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Printing Technologies Make Their Mark in Radio Frequency Identification

(June 2006) posted on Tue Jun 27, 2006

Learn about the function and construction of RFID tags and how screen printing and other imaging methods are used to produce these devices.

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By Wim Zoomer

HF tags are equipped with antennas consisting of four to six windings of copper coil and are sensitive to a frequency of 13.56 MHz . These tags support a maximum read distance of 3.25 ft (1 m). HF tags are used for "smart cards," such as those issued by libraries and for luggage tags in airline baggage-handling systems.

UHF tags respond to a frequency range of 862-950 MHz and have a read/write distance of 16 ft or more. In the US, the UHF standard frequency is 915 MHz. In other parts of the world, different frequencies may be used. The large read distance requires a dipole antenna. Such tags allow postal and courier services to determine the nature of the products piled up on a pallet without having to inspect each package individually. These tags are also used in cards issued to motorists for automatic toll collection.

The microwave RFID tag has a read distance of approximately 3.25 ft and responds to frequencies of 2.45 or 5.8 GHz. Microwave RFID tags are used for logistics applications.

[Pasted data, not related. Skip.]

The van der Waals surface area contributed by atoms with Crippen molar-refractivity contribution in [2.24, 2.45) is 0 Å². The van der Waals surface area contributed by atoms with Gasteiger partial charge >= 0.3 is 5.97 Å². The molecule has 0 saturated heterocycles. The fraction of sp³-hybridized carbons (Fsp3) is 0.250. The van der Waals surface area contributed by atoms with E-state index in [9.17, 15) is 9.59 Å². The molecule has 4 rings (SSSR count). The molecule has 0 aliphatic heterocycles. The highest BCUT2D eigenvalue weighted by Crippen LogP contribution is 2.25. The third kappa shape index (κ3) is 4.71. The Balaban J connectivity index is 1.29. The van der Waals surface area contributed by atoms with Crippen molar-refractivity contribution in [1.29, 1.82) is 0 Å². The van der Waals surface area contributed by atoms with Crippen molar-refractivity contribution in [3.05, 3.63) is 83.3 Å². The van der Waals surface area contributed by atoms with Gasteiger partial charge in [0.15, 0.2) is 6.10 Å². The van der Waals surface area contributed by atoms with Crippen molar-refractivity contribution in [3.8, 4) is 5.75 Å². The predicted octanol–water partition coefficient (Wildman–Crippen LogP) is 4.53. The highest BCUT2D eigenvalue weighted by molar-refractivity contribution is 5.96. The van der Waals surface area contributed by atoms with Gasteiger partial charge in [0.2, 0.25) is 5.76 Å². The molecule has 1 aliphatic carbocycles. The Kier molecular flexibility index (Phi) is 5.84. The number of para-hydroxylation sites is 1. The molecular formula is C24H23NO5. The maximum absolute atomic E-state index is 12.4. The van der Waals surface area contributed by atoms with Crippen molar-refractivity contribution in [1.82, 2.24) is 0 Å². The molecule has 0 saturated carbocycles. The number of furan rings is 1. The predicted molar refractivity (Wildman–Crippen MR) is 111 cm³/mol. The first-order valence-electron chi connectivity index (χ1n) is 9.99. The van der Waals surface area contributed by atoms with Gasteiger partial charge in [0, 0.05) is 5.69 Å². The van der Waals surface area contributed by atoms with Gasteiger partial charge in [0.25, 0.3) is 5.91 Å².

HF and UHF tags are the most popular RFID systems. These tags consist of three main components:

• Antenna—the silver, copper, or aluminum antenna communicates with the reader by transmitting and receiving data.
• Chip—the chip is mounted on the antenna and stores data for transmission.
• Inlay—an inlay is the assembled chip and antenna on a carrier sheet. The RFID inlay can be placed on adhesive paper or plastic to function as a label or tag, or it can be mounted on a plastic card.

Producing RFID Antennas

Manufacturing the antenna is the initial step of the RFID production process. Antennas for HF and UHF RFID tags can be produced in three different ways:

• direct printing with a silver conductive ink
• removing copper or aluminum from a laminate by etching (subtractive method)
• applying an electrically conductive medium and then galvanizing it (additive method)

Each of these methods for manufacturing RFID antennas can be accomplished with a printing process. Depending on the run length and the characteristics required from the antenna, flexography, gravure printing, or screen printing may be used (Table 2).


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